Nonetheless, I did leave that event with one fresh conclusion firmly entrenched in my psyche: if I tried to style my eating after what I gleaned from a combination of popular opinion and advice from a random assemblage of food gurus—often more or less what happens out there in the real world—well, my head might just explode.
I understand how folks could become confused or even frightened about food. We want to know we’re doing the best we can, for ourselves and loved ones. But “the best” is a ludicrously ambiguous target with so many competing voices preaching incompatible versions of what that best looks like. Discerning righteous eating fact from fiction (even unintentional fiction) is a daunting task.
Pondering this is leading me to one, inescapable conclusion: nobody else can be my Food Guru. They just can’t.
No matter how well-intentioned and no matter how knowledgeable, nobody else is me. Nobody else lives in my skin. Nobody else must make peace with the decisions I make about what I put in my body. Nobody else is feeding my family. Nobody else has my exact mix of needs and values and priorities when it comes to food (or anything else).
Also? Nobody else gets to tell me what I can and cannot eat. I’m a grownup, dang it.
So, if I’m going to have myself a Food Guru, it’s gotta be a do-it-yourself project. I will have to become my very own Food Guru. But that’s OK. Nobody else is better suited to know what matters most to me.
And I am clear on what’s most important to me. I want to feel good about the food I eat, physically and emotionally. I want to feel good about what I feed to the people I love. I want to know I’m choosing food that’s safe and healthy and yes, delicious. Feeding people is an act of love and expressing love should feel good.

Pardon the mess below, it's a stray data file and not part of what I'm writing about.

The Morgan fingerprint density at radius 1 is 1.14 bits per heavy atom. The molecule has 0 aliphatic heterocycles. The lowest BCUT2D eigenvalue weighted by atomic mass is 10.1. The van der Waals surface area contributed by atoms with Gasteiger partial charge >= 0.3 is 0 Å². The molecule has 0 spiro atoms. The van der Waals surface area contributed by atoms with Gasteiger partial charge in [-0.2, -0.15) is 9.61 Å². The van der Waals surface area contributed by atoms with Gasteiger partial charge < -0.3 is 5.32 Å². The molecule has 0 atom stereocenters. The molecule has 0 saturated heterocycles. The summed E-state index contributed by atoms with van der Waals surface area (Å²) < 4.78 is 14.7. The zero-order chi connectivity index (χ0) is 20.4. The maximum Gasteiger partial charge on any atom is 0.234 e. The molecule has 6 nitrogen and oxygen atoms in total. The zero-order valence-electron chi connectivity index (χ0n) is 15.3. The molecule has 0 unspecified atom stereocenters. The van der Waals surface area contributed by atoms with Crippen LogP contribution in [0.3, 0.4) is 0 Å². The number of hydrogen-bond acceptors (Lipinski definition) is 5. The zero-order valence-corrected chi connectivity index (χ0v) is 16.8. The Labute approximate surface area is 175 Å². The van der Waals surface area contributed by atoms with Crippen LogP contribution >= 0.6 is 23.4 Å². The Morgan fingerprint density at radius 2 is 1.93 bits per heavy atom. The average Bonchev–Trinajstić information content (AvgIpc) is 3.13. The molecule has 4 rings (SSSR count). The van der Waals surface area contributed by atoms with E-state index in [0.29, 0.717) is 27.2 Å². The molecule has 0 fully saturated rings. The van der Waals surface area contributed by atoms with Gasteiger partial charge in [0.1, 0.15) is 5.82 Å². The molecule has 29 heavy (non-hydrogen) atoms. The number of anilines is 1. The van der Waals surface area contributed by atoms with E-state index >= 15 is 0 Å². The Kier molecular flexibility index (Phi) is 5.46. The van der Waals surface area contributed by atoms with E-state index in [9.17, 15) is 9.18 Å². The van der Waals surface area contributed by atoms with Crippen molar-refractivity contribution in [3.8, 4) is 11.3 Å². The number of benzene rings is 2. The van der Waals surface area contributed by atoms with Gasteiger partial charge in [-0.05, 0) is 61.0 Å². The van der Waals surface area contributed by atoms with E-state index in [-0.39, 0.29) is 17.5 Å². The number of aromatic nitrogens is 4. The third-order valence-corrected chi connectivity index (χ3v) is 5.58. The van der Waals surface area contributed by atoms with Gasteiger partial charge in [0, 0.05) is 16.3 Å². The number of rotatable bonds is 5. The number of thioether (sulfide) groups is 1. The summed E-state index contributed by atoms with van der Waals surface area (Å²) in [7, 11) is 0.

In keeping with those priorities, it’s important to acknowledge that where I am right now is fine. I do the best I can always, and my best is always enough. However, wherever I am, I can always learn more. Undertaken in that spirit, learning is a joyful adventure and that’s always what I’m shooting for.
Going straight to the source
I’m interested in gathering information from a variety of well-informed sources, directly. Details get distorted as they travel, and biases are easily introduced, consciously or not. So, I want to talk to folks involved with the process of producing our food – farmers and ranchers – and learn about the decisions they make and why they make them. Instead of seeking prepackaged conclusions, I’ll be looking for facts to further my own understanding of the issues involved to arrive at informed conclusions. That’s not a bad way to approach anything in life, for that matter.
And maybe my journey to become my own Food Guru can provide ideas, insights or inspiration to help you find become your own Food Guru in the process? I hope so. I’d like that a lot.
Either way, I am looking to this journey of mine to bring you something of interest and value when you’re making personal decisions about food. Stay tuned and please hitchhike along. It’s going to be fun.
May you always feel good about the food you eat.